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A Short History of Nearly Everything, by Bill Bryson

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Bill Bryson can always be counted on for taking his readers on memorable journeys, and his newest book is no exception. This time, however, the path Bryson travels is a different sort from the two-lane blacktops and woodland trails that have made him one of America's favorite writers. In A Short History of Nearly Everything, Bryson takes his readers on an unforgettable adventure into the annals of science and natural history. The audio book version, read by Bryson himself, is an especially enjoyable way to join Bryson on his odyssey through time.

One of the most striking and ultimately rewarding aspects of A Short History of Nearly Everything is the decidedly non-linear approach Bryson takes in telling the history of the world. Rather than starting "at the beginning" and recounting historical events along a traditional textbook time line, Bryson leads his readers on a wild armchair adventure leaping years, generations, and even epochs at will as he skillfully spins out explanations and innovations that were often unrealized or overlooked at the time of their discovery. For instance, he describes efforts to eliminate disruptive static on a long-range solar telescope. This accidentally led to a new understanding of the "Big Bang" theory of the origin of the Universe.

Bryson has an uncanny ability to take the most arcane scientific theories and beliefs and transform then into real world common sense. I wish I could have read this book when I was struggling with university science classes. Bryson accomplished in about an hour's worth of CD play what two years of college physics failed to deliver—a basic understanding of Einstein's relativity and quantum theories. Likewise, his treatment of Darwin's theory of evolution and its strained relationship to the current understanding about the rise of man from a common ancestor is compelling and fascinating. Some of Bryson's revelations are also chilling, like the behavior and longevity of bacteria and viruses. His handling of the concept of the creation of life, with all of its implications, is especially riveting.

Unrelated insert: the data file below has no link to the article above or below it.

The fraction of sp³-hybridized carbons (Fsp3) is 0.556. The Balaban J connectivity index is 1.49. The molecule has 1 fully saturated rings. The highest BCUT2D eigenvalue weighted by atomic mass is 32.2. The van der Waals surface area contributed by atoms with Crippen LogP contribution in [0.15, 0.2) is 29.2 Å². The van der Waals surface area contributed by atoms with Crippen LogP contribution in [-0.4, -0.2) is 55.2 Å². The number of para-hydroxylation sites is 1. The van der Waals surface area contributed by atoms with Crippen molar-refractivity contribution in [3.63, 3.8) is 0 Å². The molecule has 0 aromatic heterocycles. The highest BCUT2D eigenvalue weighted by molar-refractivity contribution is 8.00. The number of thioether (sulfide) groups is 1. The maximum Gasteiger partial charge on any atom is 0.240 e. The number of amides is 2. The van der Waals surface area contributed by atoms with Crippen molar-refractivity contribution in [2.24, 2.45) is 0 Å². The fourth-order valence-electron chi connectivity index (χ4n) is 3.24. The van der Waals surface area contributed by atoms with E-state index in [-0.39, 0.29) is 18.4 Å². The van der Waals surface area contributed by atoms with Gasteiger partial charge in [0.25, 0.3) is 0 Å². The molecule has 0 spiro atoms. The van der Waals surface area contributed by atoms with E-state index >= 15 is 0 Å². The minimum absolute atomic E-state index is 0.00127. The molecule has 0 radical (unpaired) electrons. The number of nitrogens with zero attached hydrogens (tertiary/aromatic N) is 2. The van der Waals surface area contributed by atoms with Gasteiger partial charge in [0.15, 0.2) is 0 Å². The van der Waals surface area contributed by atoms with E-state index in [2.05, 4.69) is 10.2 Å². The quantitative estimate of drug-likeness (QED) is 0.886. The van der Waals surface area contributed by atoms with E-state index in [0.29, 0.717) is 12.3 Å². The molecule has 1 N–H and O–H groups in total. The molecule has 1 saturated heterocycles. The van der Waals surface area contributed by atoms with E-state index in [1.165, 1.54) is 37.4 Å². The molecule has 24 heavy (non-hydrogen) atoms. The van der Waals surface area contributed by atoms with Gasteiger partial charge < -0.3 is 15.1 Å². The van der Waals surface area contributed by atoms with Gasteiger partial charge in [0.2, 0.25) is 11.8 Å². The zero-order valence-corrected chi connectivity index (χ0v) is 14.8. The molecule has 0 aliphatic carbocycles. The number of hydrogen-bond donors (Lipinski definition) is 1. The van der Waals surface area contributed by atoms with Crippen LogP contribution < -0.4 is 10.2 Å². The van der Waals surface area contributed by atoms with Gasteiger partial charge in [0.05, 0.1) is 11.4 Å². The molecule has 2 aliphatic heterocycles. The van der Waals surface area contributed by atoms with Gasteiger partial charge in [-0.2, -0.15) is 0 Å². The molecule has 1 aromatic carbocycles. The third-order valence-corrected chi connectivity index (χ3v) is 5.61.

An entertaining aspect of this book is that it dispels the notion that anything resembling "pure science" has ever existed or is even possible. Scientific advances and the evolution of ideas occur along with and often in spite of the same petty infighting, professional jealousy, and flaming egos that characterize the rest of human endeavors. Bryson's book shares a wealth of little known facts and anecdotes. Did you know that Madame Curie's home cookbooks are still dangerously radioactive, or that Einstein worked as a Swiss patent office clerk who couldn't get promoted?

In A Short History of Nearly Everything, Bryson succeeds in creating a framework from which one can view the entire history of the Universe. It's like being in the center of a vast, clear, transparent onion. With Bryson as tour guide, the context in which scientific discoveries were made becomes clear, and it's easy to see how all of the various disciplines and cultural evolutions fit together. Although this book has a decidedly "Western" bias, it encourages readers to reexamine commonly held notions of natural history and the place of humans within it. It is truly a delight, and I found the six hours that Bryson read his book to me flew by at the speed of light—relatively speaking, of course.

Mark Sedenquist

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